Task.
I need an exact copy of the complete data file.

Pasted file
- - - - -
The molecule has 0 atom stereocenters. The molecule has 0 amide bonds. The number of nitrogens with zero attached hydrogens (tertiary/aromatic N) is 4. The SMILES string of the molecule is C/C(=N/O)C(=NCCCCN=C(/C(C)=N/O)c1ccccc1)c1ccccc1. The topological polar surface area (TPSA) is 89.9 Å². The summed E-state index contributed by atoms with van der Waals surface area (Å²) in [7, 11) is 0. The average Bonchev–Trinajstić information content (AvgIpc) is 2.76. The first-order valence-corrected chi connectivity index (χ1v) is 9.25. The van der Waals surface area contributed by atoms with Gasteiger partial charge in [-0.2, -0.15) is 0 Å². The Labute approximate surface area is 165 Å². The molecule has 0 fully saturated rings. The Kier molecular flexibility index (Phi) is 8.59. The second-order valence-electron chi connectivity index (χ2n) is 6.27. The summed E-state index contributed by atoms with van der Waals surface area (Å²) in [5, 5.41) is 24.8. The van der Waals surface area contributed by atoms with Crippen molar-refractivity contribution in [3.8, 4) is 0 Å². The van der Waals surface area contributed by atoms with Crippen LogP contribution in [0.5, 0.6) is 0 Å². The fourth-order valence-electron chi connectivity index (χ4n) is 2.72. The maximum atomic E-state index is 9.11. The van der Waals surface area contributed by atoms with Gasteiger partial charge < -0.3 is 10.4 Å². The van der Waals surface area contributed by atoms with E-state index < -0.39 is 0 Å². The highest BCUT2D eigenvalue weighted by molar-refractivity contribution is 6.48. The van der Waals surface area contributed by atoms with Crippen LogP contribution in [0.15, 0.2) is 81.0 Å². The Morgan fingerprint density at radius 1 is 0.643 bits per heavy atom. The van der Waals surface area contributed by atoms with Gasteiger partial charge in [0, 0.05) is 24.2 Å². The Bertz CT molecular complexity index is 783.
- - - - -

The molecule has 0 atom stereocenters. The molecule has 0 amide bonds. The number of nitrogens with zero attached hydrogens (tertiary/aromatic N) is 4. The SMILES string of the molecule is C/C(=N/O)C(=NCCCCN=C(/C(C)=N/O)c1ccccc1)c1ccccc1. The topological polar surface area (TPSA) is 89.9 Å². The summed E-state index contributed by atoms with van der Waals surface area (Å²) in [7, 11) is 0. The average Bonchev–Trinajstić information content (AvgIpc) is 2.76. The first-order valence-corrected chi connectivity index (χ1v) is 9.25. The van der Waals surface area contributed by atoms with Gasteiger partial charge in [-0.2, -0.15) is 0 Å². The Labute approximate surface area is 165 Å². The molecule has 0 fully saturated rings. The Kier molecular flexibility index (Phi) is 8.59. The second-order valence-electron chi connectivity index (χ2n) is 6.27. The summed E-state index contributed by atoms with van der Waals surface area (Å²) in [5, 5.41) is 24.8. The van der Waals surface area contributed by atoms with Crippen molar-refractivity contribution in [3.8, 4) is 0 Å². The van der Waals surface area contributed by atoms with Crippen LogP contribution in [0.5, 0.6) is 0 Å². The fourth-order valence-electron chi connectivity index (χ4n) is 2.72. The maximum atomic E-state index is 9.11. The van der Waals surface area contributed by atoms with Gasteiger partial charge < -0.3 is 10.4 Å². The van der Waals surface area contributed by atoms with E-state index < -0.39 is 0 Å². The highest BCUT2D eigenvalue weighted by molar-refractivity contribution is 6.48. The van der Waals surface area contributed by atoms with Crippen LogP contribution in [0.15, 0.2) is 81.0 Å². The Morgan fingerprint density at radius 1 is 0.643 bits per heavy atom. The van der Waals surface area contributed by atoms with Gasteiger partial charge in [0, 0.05) is 24.2 Å². The Bertz CT molecular complexity index is 783.